The Cambridge History of English and American Literature in 18 Volumes (1907–21).
Volume IV. Prose and Poetry: Sir Thomas North to Michael Drayton.

XIII. Robert Burton, John Barclay and John Owen

§ 5. John Barclay

The Scot abroad, winning success in arms or commerce, has long been a familiar figure. In the sixteenth and seventeenth centuries, the countrymen of Buchanan and Dempster are often found in foreign lands as scholars of fortune. William Barclay, of an old Aberdeenshire family, a Catholic and an adherent of queen Mary, after some years’ legal study in France, accepted a chair at Pont-à-Mousson in the territory of the duke of Lorraine, and married a lady of that country. Their son, John Barclay, born in 1582, counted himself a subject of king James, though circumstances gave a cosmopolitan tinge to his character. Himself married to a Frenchwoman, a resident successively in England and Italy, suing for the patronage of the sovereigns of different realms, Barclay nowhere achieved the position his powers might have won. Too little is known of his life in London and his eleven years’ connection with the English court. That he was employed on important missions is certainly an exaggeration, though passages in his work appear to indicate some official errand.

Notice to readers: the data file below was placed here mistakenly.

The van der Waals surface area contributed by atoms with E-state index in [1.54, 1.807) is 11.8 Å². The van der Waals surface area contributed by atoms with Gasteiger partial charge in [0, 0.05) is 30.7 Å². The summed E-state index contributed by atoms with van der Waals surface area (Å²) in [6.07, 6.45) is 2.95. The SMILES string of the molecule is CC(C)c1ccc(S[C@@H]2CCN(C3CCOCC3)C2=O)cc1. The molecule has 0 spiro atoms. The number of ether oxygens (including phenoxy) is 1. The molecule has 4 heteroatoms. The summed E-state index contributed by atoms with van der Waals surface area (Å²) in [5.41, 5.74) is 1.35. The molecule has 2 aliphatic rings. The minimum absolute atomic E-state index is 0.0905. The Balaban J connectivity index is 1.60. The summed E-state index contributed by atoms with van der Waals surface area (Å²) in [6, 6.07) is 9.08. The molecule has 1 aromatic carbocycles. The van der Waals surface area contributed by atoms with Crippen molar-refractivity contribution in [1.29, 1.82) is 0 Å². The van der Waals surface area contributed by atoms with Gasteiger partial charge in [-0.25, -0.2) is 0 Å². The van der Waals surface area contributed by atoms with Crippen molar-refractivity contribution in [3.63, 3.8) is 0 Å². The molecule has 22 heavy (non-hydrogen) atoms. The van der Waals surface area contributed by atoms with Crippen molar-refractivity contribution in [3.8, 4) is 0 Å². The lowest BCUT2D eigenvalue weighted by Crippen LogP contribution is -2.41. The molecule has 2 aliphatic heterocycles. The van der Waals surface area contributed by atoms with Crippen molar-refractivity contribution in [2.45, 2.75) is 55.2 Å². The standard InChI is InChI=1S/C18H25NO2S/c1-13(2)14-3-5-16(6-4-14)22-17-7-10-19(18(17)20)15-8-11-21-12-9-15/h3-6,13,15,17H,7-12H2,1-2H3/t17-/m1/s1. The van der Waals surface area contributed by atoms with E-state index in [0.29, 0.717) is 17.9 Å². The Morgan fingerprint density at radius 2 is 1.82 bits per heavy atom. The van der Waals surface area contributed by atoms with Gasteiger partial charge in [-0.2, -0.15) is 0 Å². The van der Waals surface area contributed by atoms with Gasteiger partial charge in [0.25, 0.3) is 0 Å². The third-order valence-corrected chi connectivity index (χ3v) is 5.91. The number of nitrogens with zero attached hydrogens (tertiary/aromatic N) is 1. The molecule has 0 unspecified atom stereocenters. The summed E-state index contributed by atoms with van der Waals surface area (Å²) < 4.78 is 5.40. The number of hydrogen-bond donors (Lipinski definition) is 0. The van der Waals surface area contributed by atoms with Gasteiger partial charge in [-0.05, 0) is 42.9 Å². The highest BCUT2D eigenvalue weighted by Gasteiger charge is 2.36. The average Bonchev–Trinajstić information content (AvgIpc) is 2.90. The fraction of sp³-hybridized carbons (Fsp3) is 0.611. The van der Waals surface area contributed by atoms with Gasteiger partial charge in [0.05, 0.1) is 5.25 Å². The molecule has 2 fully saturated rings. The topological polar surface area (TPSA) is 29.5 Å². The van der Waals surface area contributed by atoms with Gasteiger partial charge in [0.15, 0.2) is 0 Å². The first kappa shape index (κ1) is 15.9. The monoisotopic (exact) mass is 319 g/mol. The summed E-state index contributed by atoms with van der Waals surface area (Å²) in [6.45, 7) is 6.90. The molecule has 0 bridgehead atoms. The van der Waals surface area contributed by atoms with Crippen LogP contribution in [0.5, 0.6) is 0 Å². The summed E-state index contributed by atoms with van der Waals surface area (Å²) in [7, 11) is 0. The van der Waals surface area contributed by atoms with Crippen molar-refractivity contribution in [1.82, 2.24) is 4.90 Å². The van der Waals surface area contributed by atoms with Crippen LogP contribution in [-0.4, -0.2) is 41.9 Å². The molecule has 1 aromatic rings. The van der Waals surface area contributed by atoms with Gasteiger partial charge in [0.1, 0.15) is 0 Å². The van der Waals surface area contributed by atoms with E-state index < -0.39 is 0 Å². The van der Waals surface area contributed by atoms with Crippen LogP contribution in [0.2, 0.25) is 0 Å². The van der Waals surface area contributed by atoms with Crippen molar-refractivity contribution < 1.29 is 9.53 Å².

To the modern reader, Barclay’s yearning for the favour of the great is, doubtless, distasteful. Each royal personage in turn is posed as the noblest and pleasantest prince of his acquaintance; but, in his days, to touch without adorning was unpardonable, and we have the testimony of such men as Casaubon and Peiresc and Thorie to the real charm of his character. Intellectually, Barclay was a compound of the student, the man of letters and the curious observer of affairs, and his highest work combines “the scholar’s learning with the courtier’s ease.”

His first performance, at the age of eighteen, was in the character of a scholar, a commentary on four books of Statius’s Thebais, with notes on the four following. It has been asserted that subsequent editors have neglected this book: but Barth refers to it frequently, and, while criticising it severely at times, styles the author vir doctissimus, and applauds several of his suggestions. Barclay was a fluent and pleasing master of Latin verse, and some lines of his were published as early as 1599. His collected poems contain matter of autobiographical interest, and also much adulation of James and others, with an occasional touch of grotesqueness. In his hexameters on the Gunpowder plot, the poet expresses his horror that men should have proposed to send the king piecemeal to the skies, when his own soaring virtues would more rightly bear him thither.